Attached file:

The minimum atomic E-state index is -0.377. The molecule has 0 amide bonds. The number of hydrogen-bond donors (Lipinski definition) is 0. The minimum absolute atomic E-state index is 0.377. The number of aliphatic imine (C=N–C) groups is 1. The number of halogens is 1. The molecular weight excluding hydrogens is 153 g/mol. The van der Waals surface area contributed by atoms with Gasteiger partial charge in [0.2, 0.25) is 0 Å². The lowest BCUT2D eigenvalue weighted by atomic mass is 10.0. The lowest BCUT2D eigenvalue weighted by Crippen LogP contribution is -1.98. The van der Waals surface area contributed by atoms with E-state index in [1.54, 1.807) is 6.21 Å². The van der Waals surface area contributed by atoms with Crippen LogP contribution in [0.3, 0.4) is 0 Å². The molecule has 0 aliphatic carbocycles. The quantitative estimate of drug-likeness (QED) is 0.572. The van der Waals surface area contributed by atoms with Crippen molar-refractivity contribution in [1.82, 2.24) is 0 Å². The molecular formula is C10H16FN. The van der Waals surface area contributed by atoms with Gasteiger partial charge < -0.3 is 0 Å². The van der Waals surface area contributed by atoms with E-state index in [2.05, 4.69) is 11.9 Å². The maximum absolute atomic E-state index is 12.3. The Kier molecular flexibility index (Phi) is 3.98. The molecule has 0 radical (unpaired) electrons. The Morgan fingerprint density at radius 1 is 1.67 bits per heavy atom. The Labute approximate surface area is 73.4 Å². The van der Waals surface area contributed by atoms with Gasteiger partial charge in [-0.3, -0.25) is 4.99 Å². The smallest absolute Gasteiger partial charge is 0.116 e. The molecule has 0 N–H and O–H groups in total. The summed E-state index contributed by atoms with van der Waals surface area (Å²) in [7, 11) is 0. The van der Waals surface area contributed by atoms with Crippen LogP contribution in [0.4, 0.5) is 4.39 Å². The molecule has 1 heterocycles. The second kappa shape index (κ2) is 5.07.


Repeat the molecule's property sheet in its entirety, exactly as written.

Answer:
The minimum atomic E-state index is -0.377. The molecule has 0 amide bonds. The number of hydrogen-bond donors (Lipinski definition) is 0. The minimum absolute atomic E-state index is 0.377. The number of aliphatic imine (C=N–C) groups is 1. The number of halogens is 1. The molecular weight excluding hydrogens is 153 g/mol. The van der Waals surface area contributed by atoms with Gasteiger partial charge in [0.2, 0.25) is 0 Å². The lowest BCUT2D eigenvalue weighted by atomic mass is 10.0. The lowest BCUT2D eigenvalue weighted by Crippen LogP contribution is -1.98. The van der Waals surface area contributed by atoms with E-state index in [1.54, 1.807) is 6.21 Å². The van der Waals surface area contributed by atoms with Crippen LogP contribution in [0.3, 0.4) is 0 Å². The molecule has 0 aliphatic carbocycles. The quantitative estimate of drug-likeness (QED) is 0.572. The van der Waals surface area contributed by atoms with Crippen molar-refractivity contribution in [1.82, 2.24) is 0 Å². The molecular formula is C10H16FN. The van der Waals surface area contributed by atoms with Gasteiger partial charge < -0.3 is 0 Å². The van der Waals surface area contributed by atoms with E-state index in [2.05, 4.69) is 11.9 Å². The maximum absolute atomic E-state index is 12.3. The Kier molecular flexibility index (Phi) is 3.98. The molecule has 0 radical (unpaired) electrons. The Morgan fingerprint density at radius 1 is 1.67 bits per heavy atom. The Labute approximate surface area is 73.4 Å². The van der Waals surface area contributed by atoms with Gasteiger partial charge in [-0.3, -0.25) is 4.99 Å². The smallest absolute Gasteiger partial charge is 0.116 e. The molecule has 0 N–H and O–H groups in total. The summed E-state index contributed by atoms with van der Waals surface area (Å²) in [7, 11) is 0. The van der Waals surface area contributed by atoms with Crippen LogP contribution in [0.4, 0.5) is 4.39 Å². The molecule has 1 heterocycles. The second kappa shape index (κ2) is 5.07.